Their is rising trend of enterprise deployment shifting to cloud based environment, Pgpool II can be used in the cloud without any issues. In this talk we will give some ideas how Pgpool-II is used to provide PostgreSQL HA in cloud environment.
Finally we will summarise the major features that have been added in the recent major release of Pgpool II and whats in the pipeline for the next major release.
Aiven PostgreSQL is available in five different public cloud providers’ infrastructure in more than 60 regions around the world, including 18 in APAC. This has given us a unique opportunity to benchmark and compare performance of similar configurations in different environments.
We’ll share our benchmark methods and results, comparing various PostgreSQL configurations and workloads across different clouds.
While the physical replication in PostgreSQL is quite robust, however, it doesn’t fit well in the picture when:
The answer to these use cases is logical replication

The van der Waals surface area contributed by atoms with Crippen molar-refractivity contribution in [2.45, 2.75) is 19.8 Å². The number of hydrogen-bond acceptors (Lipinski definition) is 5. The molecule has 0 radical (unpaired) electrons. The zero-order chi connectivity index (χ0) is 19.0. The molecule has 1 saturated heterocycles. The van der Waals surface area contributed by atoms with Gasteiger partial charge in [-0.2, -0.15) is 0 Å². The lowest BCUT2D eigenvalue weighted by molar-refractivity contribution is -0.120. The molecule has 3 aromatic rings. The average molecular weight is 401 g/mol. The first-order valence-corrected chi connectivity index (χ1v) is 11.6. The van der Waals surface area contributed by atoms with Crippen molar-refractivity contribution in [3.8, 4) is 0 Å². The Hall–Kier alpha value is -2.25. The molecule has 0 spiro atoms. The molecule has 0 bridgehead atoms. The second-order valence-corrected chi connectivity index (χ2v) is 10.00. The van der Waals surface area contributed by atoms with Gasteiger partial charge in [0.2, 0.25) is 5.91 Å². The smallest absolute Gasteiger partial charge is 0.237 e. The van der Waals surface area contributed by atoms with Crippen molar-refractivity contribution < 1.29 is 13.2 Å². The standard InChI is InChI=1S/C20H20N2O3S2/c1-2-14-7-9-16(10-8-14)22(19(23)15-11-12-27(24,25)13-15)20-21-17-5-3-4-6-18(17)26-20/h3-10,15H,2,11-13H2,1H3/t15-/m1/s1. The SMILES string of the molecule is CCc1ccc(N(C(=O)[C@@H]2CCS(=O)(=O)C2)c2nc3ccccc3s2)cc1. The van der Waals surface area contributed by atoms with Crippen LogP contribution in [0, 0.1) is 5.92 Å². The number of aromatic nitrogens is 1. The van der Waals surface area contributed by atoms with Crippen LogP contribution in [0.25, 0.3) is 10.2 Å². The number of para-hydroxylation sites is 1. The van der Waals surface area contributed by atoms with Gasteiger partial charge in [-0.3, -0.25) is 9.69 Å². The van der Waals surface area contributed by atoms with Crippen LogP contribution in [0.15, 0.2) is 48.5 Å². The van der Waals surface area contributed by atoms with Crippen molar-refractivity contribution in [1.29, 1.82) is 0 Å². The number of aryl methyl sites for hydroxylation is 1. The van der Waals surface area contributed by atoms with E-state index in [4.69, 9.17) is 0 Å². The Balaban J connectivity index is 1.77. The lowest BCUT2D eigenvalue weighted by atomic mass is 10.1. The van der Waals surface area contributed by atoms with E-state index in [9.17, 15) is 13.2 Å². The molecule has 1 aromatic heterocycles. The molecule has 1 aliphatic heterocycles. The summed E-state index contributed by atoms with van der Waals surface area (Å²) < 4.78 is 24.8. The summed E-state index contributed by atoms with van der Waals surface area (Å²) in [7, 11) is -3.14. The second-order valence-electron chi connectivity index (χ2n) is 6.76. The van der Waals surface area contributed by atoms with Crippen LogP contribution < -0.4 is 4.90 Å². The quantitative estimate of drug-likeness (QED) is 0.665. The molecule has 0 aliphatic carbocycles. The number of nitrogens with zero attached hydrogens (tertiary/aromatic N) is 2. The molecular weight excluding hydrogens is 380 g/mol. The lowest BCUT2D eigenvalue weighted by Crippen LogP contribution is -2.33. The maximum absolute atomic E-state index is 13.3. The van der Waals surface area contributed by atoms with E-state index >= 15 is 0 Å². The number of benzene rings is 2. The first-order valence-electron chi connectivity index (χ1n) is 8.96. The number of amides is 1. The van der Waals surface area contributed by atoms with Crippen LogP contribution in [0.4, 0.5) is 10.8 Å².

This talk will discuss and cover these use cases followed by a logical replication demo.
Bringing the provability and immutability of blockchain to performance and efficency of traditional DBMS.
Blockchain technology has several unique properties including provability and immutability. Every blockchain transaction is signed by its author, and it could be verified by any blockchain network member. Also, once data is stored in blockchain, it can’t be altered in the future. Many databases operating traditional DBMS would also benefit from provability and immutability properties. However, inclusion of all the transaction data in the public blockchain is very expensive.
Credereum is the platform, which allows creation and maintaining of databases, whose contents and history are provable and immutable without sacrifice the performance and efficiency of traditional DBMS. Thanks to Credereum, database owner can prove the validity of query results, while users can verify them. Database owner don’t have to reveal the whole database contents or full history of transactions to provide the proof of database query results. Therefore, Credereum database may contain private sensitive information. Credereum utilized bleeding-edge technologies including, but not limited to decentralized cloud, public blockchain with sharding. Credereum is an emerging technology of trusted and private databases.
We will explain why PostgreSQL is suitable database for Credereum and what we need to develop in Postgres to support signed transactions and cryptographic storage.